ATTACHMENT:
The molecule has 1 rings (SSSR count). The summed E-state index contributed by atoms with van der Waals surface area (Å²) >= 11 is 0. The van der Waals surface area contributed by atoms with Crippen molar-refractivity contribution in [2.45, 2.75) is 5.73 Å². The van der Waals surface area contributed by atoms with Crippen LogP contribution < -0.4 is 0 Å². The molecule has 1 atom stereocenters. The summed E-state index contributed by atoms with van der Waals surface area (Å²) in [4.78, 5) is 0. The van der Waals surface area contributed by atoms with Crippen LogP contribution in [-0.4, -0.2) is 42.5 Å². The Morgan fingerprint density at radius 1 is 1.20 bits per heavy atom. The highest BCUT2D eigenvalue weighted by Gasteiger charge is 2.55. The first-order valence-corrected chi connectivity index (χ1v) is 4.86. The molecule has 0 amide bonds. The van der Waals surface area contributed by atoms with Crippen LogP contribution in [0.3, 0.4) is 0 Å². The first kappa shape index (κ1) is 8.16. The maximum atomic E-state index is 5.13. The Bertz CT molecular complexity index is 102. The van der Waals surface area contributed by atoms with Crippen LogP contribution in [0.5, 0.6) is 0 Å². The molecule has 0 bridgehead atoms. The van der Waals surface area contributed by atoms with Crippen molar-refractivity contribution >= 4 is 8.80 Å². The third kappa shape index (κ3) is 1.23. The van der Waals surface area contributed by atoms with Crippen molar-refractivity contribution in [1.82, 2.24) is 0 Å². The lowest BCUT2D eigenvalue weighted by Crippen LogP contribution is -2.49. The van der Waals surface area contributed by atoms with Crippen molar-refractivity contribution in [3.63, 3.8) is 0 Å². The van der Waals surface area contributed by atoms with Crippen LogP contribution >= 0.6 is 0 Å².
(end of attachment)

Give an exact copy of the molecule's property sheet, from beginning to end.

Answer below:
The molecule has 1 rings (SSSR count). The summed E-state index contributed by atoms with van der Waals surface area (Å²) >= 11 is 0. The van der Waals surface area contributed by atoms with Crippen molar-refractivity contribution in [2.45, 2.75) is 5.73 Å². The van der Waals surface area contributed by atoms with Crippen LogP contribution < -0.4 is 0 Å². The molecule has 1 atom stereocenters. The summed E-state index contributed by atoms with van der Waals surface area (Å²) in [4.78, 5) is 0. The van der Waals surface area contributed by atoms with Crippen LogP contribution in [-0.4, -0.2) is 42.5 Å². The Morgan fingerprint density at radius 1 is 1.20 bits per heavy atom. The highest BCUT2D eigenvalue weighted by Gasteiger charge is 2.55. The first-order valence-corrected chi connectivity index (χ1v) is 4.86. The molecule has 0 amide bonds. The van der Waals surface area contributed by atoms with Crippen LogP contribution in [0.3, 0.4) is 0 Å². The first kappa shape index (κ1) is 8.16. The maximum atomic E-state index is 5.13. The Bertz CT molecular complexity index is 102. The van der Waals surface area contributed by atoms with Crippen LogP contribution in [0.5, 0.6) is 0 Å². The molecule has 0 bridgehead atoms. The van der Waals surface area contributed by atoms with Crippen molar-refractivity contribution >= 4 is 8.80 Å². The third kappa shape index (κ3) is 1.23. The van der Waals surface area contributed by atoms with Crippen molar-refractivity contribution in [1.82, 2.24) is 0 Å². The lowest BCUT2D eigenvalue weighted by Crippen LogP contribution is -2.49. The van der Waals surface area contributed by atoms with Crippen molar-refractivity contribution in [3.63, 3.8) is 0 Å². The van der Waals surface area contributed by atoms with Crippen LogP contribution >= 0.6 is 0 Å².